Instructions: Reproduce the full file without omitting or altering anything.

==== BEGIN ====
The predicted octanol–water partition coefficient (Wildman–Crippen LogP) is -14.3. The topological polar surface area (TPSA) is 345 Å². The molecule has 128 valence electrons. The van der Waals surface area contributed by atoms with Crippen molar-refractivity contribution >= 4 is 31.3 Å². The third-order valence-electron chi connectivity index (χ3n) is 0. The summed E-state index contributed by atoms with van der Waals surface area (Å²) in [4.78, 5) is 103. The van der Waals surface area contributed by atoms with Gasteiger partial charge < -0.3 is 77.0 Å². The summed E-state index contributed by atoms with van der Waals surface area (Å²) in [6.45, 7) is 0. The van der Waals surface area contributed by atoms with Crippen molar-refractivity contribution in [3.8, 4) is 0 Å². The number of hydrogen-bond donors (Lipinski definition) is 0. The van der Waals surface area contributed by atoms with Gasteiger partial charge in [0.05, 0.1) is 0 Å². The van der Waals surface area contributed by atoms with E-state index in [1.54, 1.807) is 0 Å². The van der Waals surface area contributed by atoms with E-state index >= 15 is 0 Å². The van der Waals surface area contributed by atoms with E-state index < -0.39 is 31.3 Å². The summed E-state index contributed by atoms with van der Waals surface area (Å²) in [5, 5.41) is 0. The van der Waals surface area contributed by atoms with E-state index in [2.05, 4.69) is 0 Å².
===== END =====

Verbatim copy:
The predicted octanol–water partition coefficient (Wildman–Crippen LogP) is -14.3. The topological polar surface area (TPSA) is 345 Å². The molecule has 128 valence electrons. The van der Waals surface area contributed by atoms with Crippen molar-refractivity contribution >= 4 is 31.3 Å². The third-order valence-electron chi connectivity index (χ3n) is 0. The summed E-state index contributed by atoms with van der Waals surface area (Å²) in [4.78, 5) is 103. The van der Waals surface area contributed by atoms with Gasteiger partial charge < -0.3 is 77.0 Å². The summed E-state index contributed by atoms with van der Waals surface area (Å²) in [6.45, 7) is 0. The van der Waals surface area contributed by atoms with Crippen molar-refractivity contribution in [3.8, 4) is 0 Å². The number of hydrogen-bond donors (Lipinski definition) is 0. The van der Waals surface area contributed by atoms with Gasteiger partial charge in [0.05, 0.1) is 0 Å². The van der Waals surface area contributed by atoms with E-state index in [1.54, 1.807) is 0 Å². The van der Waals surface area contributed by atoms with E-state index >= 15 is 0 Å². The van der Waals surface area contributed by atoms with E-state index < -0.39 is 31.3 Å². The summed E-state index contributed by atoms with van der Waals surface area (Å²) in [5, 5.41) is 0. The van der Waals surface area contributed by atoms with E-state index in [2.05, 4.69) is 0 Å².